Senate passes Kennedy-backed bill to combat fentanyl supply chain from Mexico, China
“In New Orleans, 94 percent of overdose deaths now involve fentanyl. Mexican cartels are buying the chemicals to make this drug from China and trafficking it into our country through the southern border. The House must move quickly to pass this life saving legislation, which would cut off the drug flow at the source.”
MADISONVILLE, La. – The United States Senate has passed an anti-fentanyl trafficking bill that Senator John Kennedy (R-LA), a member of the Senate Banking Committee, helped champion. The Fentanyl Eradication and Narcotics Deterrence (FEND) Off Fentanyl Act would combat the nation’s opioid crisis by targeting the supply chain from chemical suppliers in China to drug cartels in Mexico.
The FEND Off Fentanyl Act would reinforce current law and direct the Treasury Department to target, sanction and block the financial assets of transnational criminal organizations.
“In New Orleans, 94 percent of overdose deaths now involve fentanyl. Mexican cartels are buying the chemicals to make this drug from China and trafficking it into our country through the southern border. The House must move quickly to pass this life saving legislation, which would cut off the drug flow at the source,” said Kennedy.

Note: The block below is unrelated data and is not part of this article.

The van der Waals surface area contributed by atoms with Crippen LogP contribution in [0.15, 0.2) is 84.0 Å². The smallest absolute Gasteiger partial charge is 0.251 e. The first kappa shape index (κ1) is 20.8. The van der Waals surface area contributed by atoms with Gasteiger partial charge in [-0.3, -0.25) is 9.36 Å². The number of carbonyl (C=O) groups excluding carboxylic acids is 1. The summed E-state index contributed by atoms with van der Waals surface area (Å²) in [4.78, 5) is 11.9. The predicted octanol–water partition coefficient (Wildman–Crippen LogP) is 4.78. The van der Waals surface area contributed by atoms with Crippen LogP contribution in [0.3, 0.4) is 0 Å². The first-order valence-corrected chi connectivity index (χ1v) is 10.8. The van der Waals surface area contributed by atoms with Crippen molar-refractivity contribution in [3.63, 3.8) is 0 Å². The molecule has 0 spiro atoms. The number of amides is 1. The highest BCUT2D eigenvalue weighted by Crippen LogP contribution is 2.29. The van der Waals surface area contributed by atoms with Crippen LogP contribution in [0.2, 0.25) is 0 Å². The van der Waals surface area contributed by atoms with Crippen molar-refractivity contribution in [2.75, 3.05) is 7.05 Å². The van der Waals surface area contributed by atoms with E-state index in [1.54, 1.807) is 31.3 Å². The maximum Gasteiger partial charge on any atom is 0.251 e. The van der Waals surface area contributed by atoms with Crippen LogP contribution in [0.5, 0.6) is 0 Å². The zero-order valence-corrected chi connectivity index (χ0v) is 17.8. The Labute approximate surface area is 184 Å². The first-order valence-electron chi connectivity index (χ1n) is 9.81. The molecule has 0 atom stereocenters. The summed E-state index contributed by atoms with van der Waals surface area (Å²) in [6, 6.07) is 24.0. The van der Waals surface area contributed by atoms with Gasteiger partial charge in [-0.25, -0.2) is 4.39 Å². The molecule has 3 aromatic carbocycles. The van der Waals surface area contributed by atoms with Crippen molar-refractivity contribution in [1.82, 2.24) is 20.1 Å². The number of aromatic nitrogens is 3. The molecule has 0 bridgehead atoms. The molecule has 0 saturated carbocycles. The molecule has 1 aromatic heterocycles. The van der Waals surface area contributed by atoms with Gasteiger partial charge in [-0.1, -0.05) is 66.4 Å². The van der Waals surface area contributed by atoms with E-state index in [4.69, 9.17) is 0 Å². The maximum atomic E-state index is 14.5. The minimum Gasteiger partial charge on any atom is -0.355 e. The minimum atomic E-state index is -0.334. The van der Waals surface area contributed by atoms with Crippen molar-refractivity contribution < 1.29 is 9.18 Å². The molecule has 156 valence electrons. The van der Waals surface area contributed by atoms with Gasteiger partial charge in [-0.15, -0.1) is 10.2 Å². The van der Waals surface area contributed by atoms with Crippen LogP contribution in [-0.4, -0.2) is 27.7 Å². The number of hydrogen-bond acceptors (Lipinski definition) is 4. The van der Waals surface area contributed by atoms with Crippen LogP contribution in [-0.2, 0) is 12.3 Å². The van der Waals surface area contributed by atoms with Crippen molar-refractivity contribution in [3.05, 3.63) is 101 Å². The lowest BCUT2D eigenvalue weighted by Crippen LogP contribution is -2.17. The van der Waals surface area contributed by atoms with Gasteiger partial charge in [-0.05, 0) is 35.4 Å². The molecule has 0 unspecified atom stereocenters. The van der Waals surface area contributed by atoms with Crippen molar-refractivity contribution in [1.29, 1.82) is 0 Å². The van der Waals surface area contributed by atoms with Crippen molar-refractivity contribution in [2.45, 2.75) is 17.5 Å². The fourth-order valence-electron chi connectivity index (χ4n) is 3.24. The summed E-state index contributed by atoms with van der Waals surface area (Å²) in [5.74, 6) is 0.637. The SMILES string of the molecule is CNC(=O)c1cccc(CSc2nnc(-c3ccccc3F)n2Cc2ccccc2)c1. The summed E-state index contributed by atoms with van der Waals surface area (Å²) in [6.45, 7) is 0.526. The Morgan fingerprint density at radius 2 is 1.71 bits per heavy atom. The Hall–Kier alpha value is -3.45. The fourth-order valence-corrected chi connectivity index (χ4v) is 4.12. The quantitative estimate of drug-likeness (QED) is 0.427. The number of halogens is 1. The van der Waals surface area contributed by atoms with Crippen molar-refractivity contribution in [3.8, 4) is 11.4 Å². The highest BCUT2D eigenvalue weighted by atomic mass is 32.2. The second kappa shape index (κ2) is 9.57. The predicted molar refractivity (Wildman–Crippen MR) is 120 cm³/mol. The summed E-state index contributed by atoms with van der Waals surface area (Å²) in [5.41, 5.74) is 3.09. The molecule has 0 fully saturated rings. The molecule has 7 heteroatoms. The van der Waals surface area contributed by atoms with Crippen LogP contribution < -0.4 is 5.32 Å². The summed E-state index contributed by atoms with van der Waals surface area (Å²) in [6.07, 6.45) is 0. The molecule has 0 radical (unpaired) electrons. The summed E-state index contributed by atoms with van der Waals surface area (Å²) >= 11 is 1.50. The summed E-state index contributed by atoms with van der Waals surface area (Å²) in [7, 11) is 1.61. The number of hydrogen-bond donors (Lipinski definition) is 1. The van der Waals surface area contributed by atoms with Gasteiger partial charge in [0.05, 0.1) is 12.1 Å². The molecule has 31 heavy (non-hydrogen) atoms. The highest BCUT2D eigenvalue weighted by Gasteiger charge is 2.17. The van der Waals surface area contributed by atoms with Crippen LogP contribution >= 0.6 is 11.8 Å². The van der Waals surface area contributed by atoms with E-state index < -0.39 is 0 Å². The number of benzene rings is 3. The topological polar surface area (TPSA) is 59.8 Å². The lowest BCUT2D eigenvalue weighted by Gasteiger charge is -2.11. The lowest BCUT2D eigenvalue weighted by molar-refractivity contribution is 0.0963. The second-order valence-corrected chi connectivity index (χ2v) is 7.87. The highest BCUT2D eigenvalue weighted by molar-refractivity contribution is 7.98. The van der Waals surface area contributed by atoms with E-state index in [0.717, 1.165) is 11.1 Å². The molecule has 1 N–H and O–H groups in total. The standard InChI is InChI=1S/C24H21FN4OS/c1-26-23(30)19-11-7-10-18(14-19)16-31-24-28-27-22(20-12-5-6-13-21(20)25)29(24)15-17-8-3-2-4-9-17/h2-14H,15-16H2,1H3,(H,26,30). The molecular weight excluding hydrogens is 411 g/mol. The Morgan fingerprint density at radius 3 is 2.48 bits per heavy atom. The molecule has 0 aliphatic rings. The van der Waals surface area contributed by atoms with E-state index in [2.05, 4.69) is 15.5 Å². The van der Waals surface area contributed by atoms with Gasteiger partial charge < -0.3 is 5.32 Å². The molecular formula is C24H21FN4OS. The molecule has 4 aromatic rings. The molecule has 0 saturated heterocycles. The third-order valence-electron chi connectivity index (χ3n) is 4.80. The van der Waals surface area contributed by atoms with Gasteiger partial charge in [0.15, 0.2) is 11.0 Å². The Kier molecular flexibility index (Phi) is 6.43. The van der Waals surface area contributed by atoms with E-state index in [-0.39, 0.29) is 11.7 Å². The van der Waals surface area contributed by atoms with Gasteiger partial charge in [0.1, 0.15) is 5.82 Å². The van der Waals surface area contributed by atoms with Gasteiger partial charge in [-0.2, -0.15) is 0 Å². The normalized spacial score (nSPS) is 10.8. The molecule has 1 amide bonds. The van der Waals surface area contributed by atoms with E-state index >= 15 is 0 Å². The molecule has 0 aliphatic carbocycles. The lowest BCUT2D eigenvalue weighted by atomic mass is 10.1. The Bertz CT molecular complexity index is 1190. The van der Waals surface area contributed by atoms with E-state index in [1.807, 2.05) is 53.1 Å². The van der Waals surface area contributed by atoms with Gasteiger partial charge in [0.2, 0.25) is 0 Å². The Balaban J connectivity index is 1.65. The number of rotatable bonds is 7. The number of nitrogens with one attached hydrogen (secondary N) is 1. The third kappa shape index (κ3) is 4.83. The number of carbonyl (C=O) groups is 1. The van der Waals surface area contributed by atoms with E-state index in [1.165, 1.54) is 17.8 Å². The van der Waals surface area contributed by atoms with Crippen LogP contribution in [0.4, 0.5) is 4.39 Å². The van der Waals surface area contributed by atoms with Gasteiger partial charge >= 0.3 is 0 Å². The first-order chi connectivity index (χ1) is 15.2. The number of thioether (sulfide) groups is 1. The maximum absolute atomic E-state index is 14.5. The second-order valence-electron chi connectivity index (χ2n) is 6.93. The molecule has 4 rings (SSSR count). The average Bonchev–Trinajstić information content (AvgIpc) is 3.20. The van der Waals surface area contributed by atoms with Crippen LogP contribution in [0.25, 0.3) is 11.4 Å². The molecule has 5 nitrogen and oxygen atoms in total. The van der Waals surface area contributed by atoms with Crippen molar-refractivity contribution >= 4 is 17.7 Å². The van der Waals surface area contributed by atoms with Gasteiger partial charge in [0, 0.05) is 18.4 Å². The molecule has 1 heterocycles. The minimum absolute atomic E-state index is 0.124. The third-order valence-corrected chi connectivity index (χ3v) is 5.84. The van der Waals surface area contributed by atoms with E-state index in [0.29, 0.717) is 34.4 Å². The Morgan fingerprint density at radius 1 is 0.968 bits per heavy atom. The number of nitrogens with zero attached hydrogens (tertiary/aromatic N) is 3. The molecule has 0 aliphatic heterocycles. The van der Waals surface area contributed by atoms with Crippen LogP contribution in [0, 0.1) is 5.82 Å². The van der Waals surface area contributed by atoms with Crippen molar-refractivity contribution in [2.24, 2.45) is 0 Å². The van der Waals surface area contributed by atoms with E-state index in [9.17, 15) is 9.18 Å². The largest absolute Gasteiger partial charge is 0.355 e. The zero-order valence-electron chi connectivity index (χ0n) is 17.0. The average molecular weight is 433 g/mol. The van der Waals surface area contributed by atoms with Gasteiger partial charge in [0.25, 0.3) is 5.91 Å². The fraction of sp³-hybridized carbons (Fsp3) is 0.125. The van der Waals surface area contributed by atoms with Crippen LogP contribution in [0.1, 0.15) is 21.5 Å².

Sen. Tim Scott (R-S.C.) is leading the legislation.
The legislation would:
- Declare that the international trafficking of fentanyl is a national emergency.
- Require the president to sanction transnational criminal organizations and drug cartels’ key members engaged in international fentanyl trafficking.
- Enable the president to use proceeds of forfeited, sanctioned property of fentanyl traffickers to further law enforcement efforts.
- Enhance the ability to enforce sanctions violations thereby making it more likely that people who defy U.S. law will be caught and prosecuted.
- Require the administration to report to Congress on actions the U.S. government is taking to reduce the international trafficking of fentanyl and related opioids.
- Allow the Treasury Department to utilize special measures to combat fentanyl-related money laundering.
- Require the Treasury Department to prioritize fentanyl-related suspicious transactions and include descriptions of drug cartels’ financing actions in Suspicious Activity Reports.